J&K police crackdowns on 'keypad jehadis' who spew venom on social media to create unrest

The Jammu and Kashmir Police have registered cases against five Twitter handles and filed complaints with service providers against misleading posts on Facebook and WhatsApp.

 J&K police crackdowns on 'keypad jehadis' who spew venom on social media to create unrest

Srinagar: The Jammu and Kashmir Police are identifying the 'keypad jehadis' who spew venom on social networking sites to try and create a law and order situation in the state.

The police have registered cases against five Twitter handles and filed complaints with service providers against such misleading posts on Facebook and WhatsApp so that necessary action is taken at the earliest, news agency PTI quoted officials as saying. 

The officials added that a communication had been sent to the micro-blogging site for providing details of the Twitter handles so that punitive action could be initiated at the earliest as it would help in reining in what is called 'keypad jehadis'.  Police have laid special emphasis on monitoring the social networking websites and also various groups created on messaging services like WhatsApp, Telegram and similar such tools available on the Internet, they added.

The officials further said that post-2016, the misinformation campaign from some groups was at its peak with each party trying to project an incident for their political goals which had a potential of pushing the state to communal clashes. "We have passed on several complaints to the Computer Emergency Response Team-India (CERT-IN) for blocking several pages on Facebook and Twitter," officials said, as per the news agency, adding that many SIM cards which were used to spread canards on messaging services like WhatsApp have been blocked with the help of the service provider.

There have also been instances of circulation of photo-shopped pictures of ordinary civilians as militants whereas the unknown victim would have been attending his daily duties. "We had many such cases including the one in Ganderbal where a picture of a shopkeeper was circulated with an assault rifle as having joined a militant group. On inquiry, we found that he was selling his groceries and one of his business rivals had played the mischief. A case was registered under relevant sections of Information and Technology act and the accused was arrested. It is a virtual battleground where a bloody war is fought, but with words. However, this has an impact on the young minds," a senior police official said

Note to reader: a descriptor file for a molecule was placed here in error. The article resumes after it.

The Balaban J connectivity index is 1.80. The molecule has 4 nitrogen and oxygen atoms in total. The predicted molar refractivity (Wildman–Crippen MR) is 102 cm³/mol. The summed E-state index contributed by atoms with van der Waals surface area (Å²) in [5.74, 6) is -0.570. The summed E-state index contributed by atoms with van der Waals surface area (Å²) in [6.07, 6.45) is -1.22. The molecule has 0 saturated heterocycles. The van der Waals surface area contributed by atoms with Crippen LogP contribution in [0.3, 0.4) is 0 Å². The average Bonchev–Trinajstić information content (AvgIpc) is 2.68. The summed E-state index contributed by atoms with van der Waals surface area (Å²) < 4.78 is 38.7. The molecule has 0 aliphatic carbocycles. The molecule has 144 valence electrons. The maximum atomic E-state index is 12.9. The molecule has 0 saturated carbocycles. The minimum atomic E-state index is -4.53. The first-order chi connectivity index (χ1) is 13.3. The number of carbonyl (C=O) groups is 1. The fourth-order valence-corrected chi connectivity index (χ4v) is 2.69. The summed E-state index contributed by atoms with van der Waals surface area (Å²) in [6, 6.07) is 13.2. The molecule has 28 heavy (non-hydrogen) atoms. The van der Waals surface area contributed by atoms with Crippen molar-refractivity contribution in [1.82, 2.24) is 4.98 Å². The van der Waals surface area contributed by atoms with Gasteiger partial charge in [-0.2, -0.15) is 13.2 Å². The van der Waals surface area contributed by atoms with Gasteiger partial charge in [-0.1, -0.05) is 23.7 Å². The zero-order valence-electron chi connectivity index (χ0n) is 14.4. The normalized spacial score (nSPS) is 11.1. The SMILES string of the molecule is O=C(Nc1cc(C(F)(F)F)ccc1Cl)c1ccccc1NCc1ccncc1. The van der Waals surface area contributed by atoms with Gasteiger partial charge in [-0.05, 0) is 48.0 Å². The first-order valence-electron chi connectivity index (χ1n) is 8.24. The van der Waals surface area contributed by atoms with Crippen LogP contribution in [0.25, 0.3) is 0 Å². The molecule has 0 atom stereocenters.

Meanwhile, in order to fight terrorism in the Valley, the security forces are also focusing on finding new recruits and motivate them to return to their families. The strategy of police and security agencies is to cut the "umbilical cord" by smashing the overground worker network, which is instrumental in radicalising youth and pushing them to jihad.

"Our effort is to catch them alive and understand their grievances. After all, a 15 or 16-year-old boy can't be brainwashed to the extent that he would like to be killed in a gunfight. There has to be a counter-narrative," a senior official, engaged in counter-insurgency operations, was quoted as saying by PTI.

"In the last seven months, four new recruits have been arrested while one returned... My director general of police (SP Vaid) has also appealed to misguided youths and so I am asking them to return to their families," Inspector General of Police (Kashmir range) Swayam Prakash Pani had said.

Hardcore terrorists like Saddam Paddar, Esa Fazl and Sameer Tiger have been eliminated in recent times by the security forces. Officials have said that operations based on specific intelligence inputs will continue, but there will be also be increasing emphasis on catching newly-recruited terrorists alive.

(With Agency inputs)